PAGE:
Caviar is fish roe or eggs that are lightly salted with non-iodized salt. As a matter of fact all female fish lay eggs, so they all have roe. However, not all fish roe is suitable to be caviar. Genuine caviar comes from only the sturgeon fish; beluga, osetra, sevruga, and starlet are considered the best. Classic caviar comes primarily from Iran or Russia, harvested by commercial fishermen working in the Caspian Sea. Tins of caviar must list the name of the fish first, unless it is definitely sturgeon roe.
Here’s an A to Z on one of the most famous dishes all around the world:
- Caviar is one of the oldest delicacies before raw oysters, before Champagne, before even truffles were deemed a delicacy; caviar was coveted by kings and the aristocracy. Ancient Greeks, Romans and Russian tsars were all known to splurge on caviar.
- Caviar should never be served on metal utensils — the sensitive "berries" (the proper name for roe) can develop a very off-putting metallic taste. Caviar spoons made from bone, mother of pear or tortoise shell and are sold in specialty shops for just such occasions.
- There are etiquette rules attached with caviar. When served on a small cracker or canapé, it should be eaten in one bite, but caviar served as an appetizer should be mixed with chopped egg whites and yolks and placed on toast points before eating.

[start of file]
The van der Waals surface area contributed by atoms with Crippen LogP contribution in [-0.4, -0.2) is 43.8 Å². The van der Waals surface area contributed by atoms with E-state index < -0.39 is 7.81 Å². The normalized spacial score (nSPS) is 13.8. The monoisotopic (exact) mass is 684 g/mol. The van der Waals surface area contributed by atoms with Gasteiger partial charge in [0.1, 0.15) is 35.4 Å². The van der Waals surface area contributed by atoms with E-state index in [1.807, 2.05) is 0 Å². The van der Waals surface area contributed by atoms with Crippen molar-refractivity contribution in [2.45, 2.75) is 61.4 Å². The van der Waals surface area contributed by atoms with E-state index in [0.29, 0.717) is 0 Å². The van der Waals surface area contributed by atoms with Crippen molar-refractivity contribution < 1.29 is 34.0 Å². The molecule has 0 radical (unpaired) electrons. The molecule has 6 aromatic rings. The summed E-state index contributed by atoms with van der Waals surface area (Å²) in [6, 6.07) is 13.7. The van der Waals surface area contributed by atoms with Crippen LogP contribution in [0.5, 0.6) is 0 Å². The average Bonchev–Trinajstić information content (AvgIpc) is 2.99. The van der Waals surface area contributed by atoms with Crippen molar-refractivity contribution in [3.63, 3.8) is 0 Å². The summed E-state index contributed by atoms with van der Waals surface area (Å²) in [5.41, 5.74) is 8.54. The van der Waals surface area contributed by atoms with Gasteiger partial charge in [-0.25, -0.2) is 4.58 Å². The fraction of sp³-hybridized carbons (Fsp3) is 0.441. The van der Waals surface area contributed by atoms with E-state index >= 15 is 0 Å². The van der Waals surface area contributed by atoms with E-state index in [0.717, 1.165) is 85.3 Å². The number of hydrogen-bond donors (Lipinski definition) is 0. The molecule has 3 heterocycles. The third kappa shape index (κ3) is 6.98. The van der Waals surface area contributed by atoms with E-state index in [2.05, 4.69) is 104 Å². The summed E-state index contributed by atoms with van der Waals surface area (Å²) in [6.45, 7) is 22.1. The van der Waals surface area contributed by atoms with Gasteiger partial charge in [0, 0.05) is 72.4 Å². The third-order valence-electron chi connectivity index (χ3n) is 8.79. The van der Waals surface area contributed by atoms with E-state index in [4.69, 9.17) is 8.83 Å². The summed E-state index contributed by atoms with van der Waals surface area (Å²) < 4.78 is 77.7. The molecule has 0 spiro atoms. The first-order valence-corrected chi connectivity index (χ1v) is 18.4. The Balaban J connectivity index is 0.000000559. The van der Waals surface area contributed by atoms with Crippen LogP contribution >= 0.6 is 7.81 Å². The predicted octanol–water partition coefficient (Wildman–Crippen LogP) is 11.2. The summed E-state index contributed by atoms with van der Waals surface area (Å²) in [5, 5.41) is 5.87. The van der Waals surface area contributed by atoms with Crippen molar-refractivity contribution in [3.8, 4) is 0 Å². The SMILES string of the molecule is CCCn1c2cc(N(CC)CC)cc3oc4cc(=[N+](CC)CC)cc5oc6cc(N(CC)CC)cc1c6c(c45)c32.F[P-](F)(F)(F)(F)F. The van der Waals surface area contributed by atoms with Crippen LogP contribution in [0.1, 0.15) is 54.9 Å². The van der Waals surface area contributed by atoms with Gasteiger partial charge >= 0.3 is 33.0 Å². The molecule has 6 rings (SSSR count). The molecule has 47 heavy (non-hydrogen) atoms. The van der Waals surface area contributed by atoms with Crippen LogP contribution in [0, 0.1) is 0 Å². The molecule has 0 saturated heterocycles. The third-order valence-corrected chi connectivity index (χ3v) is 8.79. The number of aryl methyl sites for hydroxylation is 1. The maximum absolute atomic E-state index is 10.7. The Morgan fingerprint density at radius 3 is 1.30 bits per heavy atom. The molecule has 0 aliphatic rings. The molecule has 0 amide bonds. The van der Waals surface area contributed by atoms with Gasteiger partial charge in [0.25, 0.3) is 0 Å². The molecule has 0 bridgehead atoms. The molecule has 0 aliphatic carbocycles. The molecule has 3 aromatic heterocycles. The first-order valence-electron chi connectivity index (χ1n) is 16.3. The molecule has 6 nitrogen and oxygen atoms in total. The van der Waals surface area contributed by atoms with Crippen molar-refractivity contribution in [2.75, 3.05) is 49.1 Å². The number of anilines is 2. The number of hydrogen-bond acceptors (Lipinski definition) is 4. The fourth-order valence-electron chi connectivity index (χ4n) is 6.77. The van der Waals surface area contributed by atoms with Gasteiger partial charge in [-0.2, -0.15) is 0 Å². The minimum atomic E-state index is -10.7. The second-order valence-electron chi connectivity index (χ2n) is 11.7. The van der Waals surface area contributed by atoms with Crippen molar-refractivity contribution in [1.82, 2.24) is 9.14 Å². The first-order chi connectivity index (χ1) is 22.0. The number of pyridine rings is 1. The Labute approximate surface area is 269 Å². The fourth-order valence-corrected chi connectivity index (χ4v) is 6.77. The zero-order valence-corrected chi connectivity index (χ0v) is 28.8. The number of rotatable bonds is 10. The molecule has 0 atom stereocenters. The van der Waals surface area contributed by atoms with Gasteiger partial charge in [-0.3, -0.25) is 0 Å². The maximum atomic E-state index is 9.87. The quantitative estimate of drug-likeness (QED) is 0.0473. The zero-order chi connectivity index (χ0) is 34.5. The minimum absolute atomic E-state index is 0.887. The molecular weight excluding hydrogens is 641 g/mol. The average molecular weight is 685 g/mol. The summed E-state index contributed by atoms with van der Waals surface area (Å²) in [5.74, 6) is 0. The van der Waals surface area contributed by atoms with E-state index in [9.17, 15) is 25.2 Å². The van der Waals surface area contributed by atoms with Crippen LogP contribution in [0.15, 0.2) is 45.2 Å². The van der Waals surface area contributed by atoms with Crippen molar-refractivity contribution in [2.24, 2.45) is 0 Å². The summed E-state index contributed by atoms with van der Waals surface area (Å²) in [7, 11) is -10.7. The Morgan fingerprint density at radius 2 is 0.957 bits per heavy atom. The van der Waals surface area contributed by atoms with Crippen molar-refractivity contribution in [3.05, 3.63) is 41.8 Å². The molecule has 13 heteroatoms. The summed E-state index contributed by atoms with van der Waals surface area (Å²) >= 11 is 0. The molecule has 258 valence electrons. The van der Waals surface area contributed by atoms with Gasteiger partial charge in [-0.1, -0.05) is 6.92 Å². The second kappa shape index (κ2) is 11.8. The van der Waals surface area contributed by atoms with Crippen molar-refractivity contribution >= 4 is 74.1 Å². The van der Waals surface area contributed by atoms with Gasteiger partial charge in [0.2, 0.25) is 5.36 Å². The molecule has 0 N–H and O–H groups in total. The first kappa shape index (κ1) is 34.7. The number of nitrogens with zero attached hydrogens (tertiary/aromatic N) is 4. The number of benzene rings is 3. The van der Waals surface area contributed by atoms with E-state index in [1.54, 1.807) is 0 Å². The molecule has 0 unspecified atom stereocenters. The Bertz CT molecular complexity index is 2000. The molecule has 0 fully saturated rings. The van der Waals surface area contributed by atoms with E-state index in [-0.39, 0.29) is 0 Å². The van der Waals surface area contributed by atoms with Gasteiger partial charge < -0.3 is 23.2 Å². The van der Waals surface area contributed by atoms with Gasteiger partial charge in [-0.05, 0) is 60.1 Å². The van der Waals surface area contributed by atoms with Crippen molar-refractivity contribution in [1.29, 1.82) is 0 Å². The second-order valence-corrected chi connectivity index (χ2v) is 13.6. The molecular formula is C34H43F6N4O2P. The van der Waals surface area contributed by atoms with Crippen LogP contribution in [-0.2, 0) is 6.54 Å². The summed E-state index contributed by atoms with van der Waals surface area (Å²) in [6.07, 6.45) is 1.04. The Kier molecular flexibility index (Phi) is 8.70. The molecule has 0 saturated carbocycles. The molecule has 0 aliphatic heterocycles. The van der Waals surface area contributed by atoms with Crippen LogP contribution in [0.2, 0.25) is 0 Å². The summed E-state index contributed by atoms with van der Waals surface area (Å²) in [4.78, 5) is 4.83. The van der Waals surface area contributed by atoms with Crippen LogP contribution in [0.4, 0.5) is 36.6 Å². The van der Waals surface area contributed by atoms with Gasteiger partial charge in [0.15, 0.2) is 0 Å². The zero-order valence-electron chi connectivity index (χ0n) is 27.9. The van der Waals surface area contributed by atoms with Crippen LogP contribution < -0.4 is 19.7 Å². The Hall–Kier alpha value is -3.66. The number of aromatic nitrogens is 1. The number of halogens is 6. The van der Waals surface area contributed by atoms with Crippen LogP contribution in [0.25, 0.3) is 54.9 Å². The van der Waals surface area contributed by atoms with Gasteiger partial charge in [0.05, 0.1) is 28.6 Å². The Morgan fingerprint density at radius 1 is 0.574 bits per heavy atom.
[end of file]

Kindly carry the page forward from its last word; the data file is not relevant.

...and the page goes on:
- The most expensive is the exclusive variety called Almas, which in Russian means "diamond", and its price is almost as high as that of the precious gemstone. It is one of those items that are not for sale just anywhere. Few select Caviar House & Prunier stores, the only place in the world where it is available for sale. Its classic presentation makes a unique gift: it comes in a metal container bathed in 24-karat gold. The price? A kilo (2.2 lbs) can cost upwards of $ 25,000.
So, the next time you have Caviar, you would know exactly what you’re getting into.
- - Ms. Bindu Menon,
Senior Faculty, INLEAD